By H Dominic W Stiles, on 26 January 2018
Half a century ago the Mayor of Moscow called deaf mutes “living creatures who cannot properly be called human beings, but who only bear an outer resemblance to them.”
Five years later, in 1917, the workers and peasants assumed power in Russia.
The new social system accepted the deaf as useful citizens, and erased the brand that made them outcasts.
The Soviet Government not only recognised the legal rights of deaf mutes, but also provided all the conditions for those rights to be realised. (Pavel Sutyagin, Of those who cannot hear, 1962)
I cannot vouch for the source of Sutyagin’s quotation, but the official was likely to have been Alexander Adrianov, Governor-General of Moscow (1908–1915). This booklet was produced in 1962, after a vistit to the U.S.S.R. by the World Federation for the Deaf.
After the revolution, all schools came under state control, and a Decree of 10th of December, 1919, ‘the Commisariat of Education was given responsibility for deaf mutes, blind and mentally retarded children.’ The Soviet Education Bulletin continues,
In 1926 and 1927 the Council for People’s Commisars laid down statues for establishments where deaf, dumb, blind and retarded children were educated and called for an improvement in this field, particularly in the training of such young people for socially useful work. Recognising the difficulty of this work, the Soviet Government instituted various incentives to induce teachers to qualify for it (higher saleries, pensions and so on).
Further decrees were issued in 1931 and 1936. That of 1936 criticised the application of bourgeois “theories which were holding back the correct development of special schools. This decree abandoned pedology and distributed most children classed as “difficult to educate” among ordinary schools.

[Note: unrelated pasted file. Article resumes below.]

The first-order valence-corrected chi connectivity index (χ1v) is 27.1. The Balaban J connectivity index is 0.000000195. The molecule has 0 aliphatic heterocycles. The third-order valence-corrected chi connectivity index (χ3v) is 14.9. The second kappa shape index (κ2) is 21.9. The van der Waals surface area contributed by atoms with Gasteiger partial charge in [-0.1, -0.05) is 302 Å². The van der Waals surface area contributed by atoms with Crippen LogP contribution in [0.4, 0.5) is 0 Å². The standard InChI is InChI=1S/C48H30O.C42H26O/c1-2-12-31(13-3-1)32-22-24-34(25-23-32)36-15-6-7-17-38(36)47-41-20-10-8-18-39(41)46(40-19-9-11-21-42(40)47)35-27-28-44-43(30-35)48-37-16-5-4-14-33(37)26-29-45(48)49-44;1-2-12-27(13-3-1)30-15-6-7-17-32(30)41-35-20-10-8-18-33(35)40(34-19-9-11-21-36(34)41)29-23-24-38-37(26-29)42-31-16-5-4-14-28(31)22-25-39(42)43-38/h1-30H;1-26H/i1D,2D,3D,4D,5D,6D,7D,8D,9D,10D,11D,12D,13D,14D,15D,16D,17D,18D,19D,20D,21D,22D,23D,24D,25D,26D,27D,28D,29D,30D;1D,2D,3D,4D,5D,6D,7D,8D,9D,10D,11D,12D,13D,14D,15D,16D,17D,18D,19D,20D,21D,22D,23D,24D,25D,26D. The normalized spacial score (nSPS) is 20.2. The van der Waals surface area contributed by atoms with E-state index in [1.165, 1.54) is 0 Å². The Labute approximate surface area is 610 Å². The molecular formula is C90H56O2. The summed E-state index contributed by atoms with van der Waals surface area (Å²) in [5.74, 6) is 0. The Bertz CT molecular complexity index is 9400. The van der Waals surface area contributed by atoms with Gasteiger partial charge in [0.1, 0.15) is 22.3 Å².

In the post-war period special attention has been paid to children needing special education. New types of vocational schools have been built for the further education of deaf-mutes. (p2)
I suppose ‘pedology’ is an error for pedagogy. We have a collection of Russian language books, most of which are about to be catalogued by a colleague from the UCL SSEES Library. I think they were donated by Russian visitors in the 1950s, and 1960s, while I expect some came from visits of groups to the U.S.S.R. by people like our former Librarian, Pierre Gorman. Most seem to be oral in approach.
Gitlits, Ilya, Overcoming the Silence Barrier, Novosti (1975).
Vartanyan, Eduard and Gitlits, Ilya (introduction by Sutyagin), Of those who cannot hear, 1962
SCR, Soviet Education Bulletin, 1955 vol 2 (1)